Arizona Rape Case Settled
In an unprecedented legal settlement, a former Arizona State
University student who was raped in her dorm room in 2004 by one of the
school's football players will collect $850,000, and the Arizona
university system will establish a women's safety czar for all three
major campuses -- ASU, the University of Arizona and Northern Arizona
The settlement ends a civil lawsuit filed in 2006 by the
former student, identified as "J.K." in court records, against Arizona
State, the Arizona Board of Regents, then-head football coach Dirk
Koetter and Darnel Henderson, the player who allegedly raped her. The
suit claimed the university had placed her in a dangerous position,
which led to the rape.
Although other rape victims
have pursued lawsuits against universities and their athletes, the ASU
settlement is unique in three ways: (1) the appointment of a highly
placed safety officer who will review and reform policies for reporting
and investigating incidents of sexual harassment and assault; (2) the
extraordinarily high sum of university money paid to the victim; and
(3) the public disclosure of the terms of the settlement.
"We would not have settled without the statewide women's
safety officer," said Baine Kerr, the attorney for the victim and her
family. "It was important to [the victim] that we establish something
that will prevent this happening to other girls. It was an absolutely
required condition of any settlement, and we are happy that the
university agreed to it."
Universities typically demand confidentiality as part of
any settlement, but the victim and the family insisted on public
disclosure of the terms.
"This is a new day," said Joanne Belknap, a professor
of sociology at the University of Colorado and an expert on women's
violence issues. "Universities always protect the male athlete. It has
happened forever. But this settlement will make things significantly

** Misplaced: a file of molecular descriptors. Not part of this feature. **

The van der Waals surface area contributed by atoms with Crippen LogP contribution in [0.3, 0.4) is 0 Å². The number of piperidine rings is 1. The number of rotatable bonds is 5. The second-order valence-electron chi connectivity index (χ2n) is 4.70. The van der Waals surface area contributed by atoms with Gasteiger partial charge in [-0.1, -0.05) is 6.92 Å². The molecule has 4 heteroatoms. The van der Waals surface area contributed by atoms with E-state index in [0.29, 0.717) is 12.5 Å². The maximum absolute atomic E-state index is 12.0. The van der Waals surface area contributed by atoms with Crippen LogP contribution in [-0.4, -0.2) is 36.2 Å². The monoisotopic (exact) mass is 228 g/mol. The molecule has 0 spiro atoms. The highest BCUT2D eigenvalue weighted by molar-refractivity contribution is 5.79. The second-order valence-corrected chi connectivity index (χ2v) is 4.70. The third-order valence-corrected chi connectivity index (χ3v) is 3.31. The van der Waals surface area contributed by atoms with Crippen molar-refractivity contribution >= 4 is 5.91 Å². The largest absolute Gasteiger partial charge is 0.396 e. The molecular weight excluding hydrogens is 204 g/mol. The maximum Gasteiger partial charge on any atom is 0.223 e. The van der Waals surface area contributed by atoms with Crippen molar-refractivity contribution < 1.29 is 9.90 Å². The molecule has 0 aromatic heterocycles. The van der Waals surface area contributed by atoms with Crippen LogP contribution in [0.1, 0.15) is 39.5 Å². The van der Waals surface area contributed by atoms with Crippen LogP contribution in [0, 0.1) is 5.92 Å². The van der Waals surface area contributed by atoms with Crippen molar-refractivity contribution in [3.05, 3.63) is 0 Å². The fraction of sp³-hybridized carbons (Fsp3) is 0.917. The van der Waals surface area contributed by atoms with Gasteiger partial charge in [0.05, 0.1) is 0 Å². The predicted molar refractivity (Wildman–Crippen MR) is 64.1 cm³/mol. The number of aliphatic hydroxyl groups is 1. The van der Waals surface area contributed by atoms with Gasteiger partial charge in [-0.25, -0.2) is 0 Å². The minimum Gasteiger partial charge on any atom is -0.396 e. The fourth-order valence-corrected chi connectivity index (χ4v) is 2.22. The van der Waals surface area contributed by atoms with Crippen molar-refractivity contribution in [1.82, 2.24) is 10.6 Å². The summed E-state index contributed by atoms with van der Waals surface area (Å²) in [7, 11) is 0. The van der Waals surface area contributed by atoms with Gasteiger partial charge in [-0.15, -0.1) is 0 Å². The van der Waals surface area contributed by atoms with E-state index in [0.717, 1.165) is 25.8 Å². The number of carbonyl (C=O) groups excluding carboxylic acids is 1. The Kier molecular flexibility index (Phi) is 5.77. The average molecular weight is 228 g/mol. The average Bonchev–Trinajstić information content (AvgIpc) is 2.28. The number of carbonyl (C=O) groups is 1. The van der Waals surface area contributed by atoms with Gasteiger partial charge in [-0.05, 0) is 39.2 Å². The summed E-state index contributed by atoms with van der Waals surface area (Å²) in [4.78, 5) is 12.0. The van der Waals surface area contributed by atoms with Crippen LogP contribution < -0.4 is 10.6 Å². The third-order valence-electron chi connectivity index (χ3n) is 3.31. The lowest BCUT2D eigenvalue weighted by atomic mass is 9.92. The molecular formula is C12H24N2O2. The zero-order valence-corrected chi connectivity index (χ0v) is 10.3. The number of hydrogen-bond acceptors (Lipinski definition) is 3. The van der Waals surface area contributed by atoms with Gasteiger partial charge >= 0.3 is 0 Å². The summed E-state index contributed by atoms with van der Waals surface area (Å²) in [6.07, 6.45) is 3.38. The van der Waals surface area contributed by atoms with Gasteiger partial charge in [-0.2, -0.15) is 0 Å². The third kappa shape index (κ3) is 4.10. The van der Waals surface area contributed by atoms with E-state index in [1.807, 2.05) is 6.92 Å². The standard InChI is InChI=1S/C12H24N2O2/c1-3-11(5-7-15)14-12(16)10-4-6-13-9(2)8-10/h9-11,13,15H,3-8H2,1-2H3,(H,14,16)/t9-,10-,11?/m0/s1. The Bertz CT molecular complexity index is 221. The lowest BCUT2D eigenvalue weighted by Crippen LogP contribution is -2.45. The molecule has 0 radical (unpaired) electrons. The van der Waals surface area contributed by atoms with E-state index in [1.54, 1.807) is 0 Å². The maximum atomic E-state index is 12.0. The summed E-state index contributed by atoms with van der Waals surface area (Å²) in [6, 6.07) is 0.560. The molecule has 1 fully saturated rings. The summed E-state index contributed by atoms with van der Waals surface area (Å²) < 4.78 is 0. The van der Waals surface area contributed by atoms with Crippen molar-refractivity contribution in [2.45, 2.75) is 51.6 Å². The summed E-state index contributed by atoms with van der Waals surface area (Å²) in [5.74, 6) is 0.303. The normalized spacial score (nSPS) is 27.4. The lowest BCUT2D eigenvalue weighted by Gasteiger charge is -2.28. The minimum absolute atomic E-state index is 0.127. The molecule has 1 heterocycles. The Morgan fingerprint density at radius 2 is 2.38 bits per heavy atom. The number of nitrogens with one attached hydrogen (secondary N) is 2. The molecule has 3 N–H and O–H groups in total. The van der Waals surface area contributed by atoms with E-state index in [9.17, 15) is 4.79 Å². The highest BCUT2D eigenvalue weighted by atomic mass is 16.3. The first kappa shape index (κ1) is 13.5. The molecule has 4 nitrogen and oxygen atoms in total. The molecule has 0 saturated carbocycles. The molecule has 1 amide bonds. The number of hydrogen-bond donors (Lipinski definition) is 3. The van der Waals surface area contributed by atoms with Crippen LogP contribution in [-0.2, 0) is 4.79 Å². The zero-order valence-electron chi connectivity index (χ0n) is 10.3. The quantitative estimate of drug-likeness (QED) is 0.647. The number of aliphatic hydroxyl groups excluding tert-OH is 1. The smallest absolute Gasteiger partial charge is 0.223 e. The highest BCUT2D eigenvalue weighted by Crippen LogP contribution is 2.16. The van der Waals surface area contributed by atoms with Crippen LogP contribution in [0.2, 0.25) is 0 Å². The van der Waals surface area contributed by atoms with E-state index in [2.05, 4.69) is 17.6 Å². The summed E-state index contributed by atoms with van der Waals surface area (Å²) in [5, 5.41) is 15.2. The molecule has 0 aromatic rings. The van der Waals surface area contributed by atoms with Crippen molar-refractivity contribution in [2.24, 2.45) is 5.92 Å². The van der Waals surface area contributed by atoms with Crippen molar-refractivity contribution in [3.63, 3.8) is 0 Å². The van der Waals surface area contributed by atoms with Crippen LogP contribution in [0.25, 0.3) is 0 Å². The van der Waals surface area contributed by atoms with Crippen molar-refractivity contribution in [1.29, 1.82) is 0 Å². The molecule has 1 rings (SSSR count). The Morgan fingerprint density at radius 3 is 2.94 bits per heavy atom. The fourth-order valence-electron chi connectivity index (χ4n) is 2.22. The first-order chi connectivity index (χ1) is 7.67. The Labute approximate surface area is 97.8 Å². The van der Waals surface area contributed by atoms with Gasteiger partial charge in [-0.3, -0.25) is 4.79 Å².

Another expert, Diane Rosenfeld, a lecturer at Harvard
Law School, told ESPN.com, "This could be our turning point. Instead of
privileging athletes, we will now approach the goal of a culture of
Both experts agreed that other schools will respond to
the ASU outcome with increased concern for the safety of women on their
campuses and, in the wake of the settlement, will make decisions to
reduce the incidence of sexual violence and resulting liability
The settlement comes after the victim and her attorneys
completed an exhaustive investigation of ASU's actions before and after
the rape, an investigation that her attorneys say revealed previous
sexual misconduct by Henderson, deletions of important e-mails,
destruction of critical documents and false testimony.
ASU officials in the football program, the athletic
department and the president's office refused to comment beyond a
written statement negotiated as part of the settlement that praises the
victim for "making Arizona's campuses safer and reducing the risk of
sexual harassment and assault for all students."
Nancy Tribbensee, the general counsel for the Arizona
Board of Regents -- the governing body for the Arizona university
system -- will become the Arizona "student safety coordinator" under
the settlement. Tribbensee will appoint representatives with supporting
staffs on each campus to hear and to respond to student reports of
harassment and assault.
Tribbensee did not respond to e-mails and voice mails from ESPN.com.
According to documents filed in the civil lawsuit and an
ASU police department investigation, Henderson was, as part of his
football scholarship, assigned in 2003 to an ASU curriculum known as
Summer Bridge, a four-week transition program designed to help incoming
freshmen adjust to college life. Henderson, a defensive back, was in
trouble within days, according to witnesses and documents discovered in
the victim's pretrial investigation. He was accused of grabbing and
touching women in the dorm, exposing himself to female staff members
and threatening freshman women.
When confronted over his misconduct, Henderson told an
ASU official that he wanted women to fear him and that it was important
for him to "show them their place."
Steve Rippon, the ASU director of academic success,
expelled Henderson from the transition program. But Koetter, the head
football coach, persuaded school officials to allow Henderson to return
to the campus under a zero tolerance policy.
Despite his previous difficulties, Henderson was